Jan. 9, 2014, was a watershed day in West Virginia history.
That’s when 10,000 gallons of chemicals used in processing coal spilled from a storage tank into the Elk River, the drinking water source for 300,000 residents in a nine-county region, including Charleston, the state’s capital and largest city. The contamination forced the temporary closure of schools, businesses and the state’s highest court.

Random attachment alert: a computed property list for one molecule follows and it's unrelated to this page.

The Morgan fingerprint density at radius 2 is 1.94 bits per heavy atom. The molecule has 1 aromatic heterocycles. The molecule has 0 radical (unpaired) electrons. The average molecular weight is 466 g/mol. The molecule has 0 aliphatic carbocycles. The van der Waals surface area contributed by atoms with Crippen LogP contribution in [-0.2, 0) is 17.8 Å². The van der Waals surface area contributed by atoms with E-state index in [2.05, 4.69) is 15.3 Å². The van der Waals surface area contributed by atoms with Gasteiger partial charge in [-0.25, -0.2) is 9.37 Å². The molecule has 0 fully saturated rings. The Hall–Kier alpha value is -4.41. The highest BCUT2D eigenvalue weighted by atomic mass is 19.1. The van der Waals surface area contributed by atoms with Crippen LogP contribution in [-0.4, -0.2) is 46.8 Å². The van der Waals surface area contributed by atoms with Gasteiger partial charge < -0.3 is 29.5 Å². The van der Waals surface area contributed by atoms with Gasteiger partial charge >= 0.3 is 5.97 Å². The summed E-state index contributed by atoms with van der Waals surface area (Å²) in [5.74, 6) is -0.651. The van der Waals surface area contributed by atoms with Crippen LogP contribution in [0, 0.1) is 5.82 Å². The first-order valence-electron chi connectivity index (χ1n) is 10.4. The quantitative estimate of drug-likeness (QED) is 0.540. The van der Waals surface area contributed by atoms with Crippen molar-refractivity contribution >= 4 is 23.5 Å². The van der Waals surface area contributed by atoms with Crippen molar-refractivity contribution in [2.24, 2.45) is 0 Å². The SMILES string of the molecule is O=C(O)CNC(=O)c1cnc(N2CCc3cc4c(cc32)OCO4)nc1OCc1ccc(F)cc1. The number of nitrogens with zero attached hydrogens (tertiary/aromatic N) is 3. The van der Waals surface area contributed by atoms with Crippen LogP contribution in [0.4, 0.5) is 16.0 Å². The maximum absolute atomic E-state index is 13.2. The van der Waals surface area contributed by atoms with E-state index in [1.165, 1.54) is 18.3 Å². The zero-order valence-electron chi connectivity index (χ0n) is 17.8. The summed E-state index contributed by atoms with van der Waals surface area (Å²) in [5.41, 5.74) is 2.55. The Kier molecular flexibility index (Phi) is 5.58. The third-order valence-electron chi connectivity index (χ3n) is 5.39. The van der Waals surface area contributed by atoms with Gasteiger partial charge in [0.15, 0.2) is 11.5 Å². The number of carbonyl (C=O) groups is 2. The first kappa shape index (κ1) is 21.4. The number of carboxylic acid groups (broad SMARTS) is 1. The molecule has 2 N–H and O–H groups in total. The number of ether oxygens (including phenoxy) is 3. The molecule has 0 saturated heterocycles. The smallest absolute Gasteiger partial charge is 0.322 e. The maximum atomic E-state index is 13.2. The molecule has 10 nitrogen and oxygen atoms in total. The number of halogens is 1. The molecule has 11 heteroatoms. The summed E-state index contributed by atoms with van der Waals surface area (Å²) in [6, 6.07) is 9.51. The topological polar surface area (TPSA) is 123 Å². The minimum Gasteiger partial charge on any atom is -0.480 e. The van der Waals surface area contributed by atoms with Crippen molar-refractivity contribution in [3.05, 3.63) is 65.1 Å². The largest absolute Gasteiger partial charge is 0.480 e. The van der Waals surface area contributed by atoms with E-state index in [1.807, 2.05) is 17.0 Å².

Six years later, the spill and the uproar it caused have dissipated. But in a far corner of the state that was spared from the incident’s effects, an environmental group is trying to make sure that what happened to the Elk River doesn’t repeat itself elsewhere.[Continue Reading]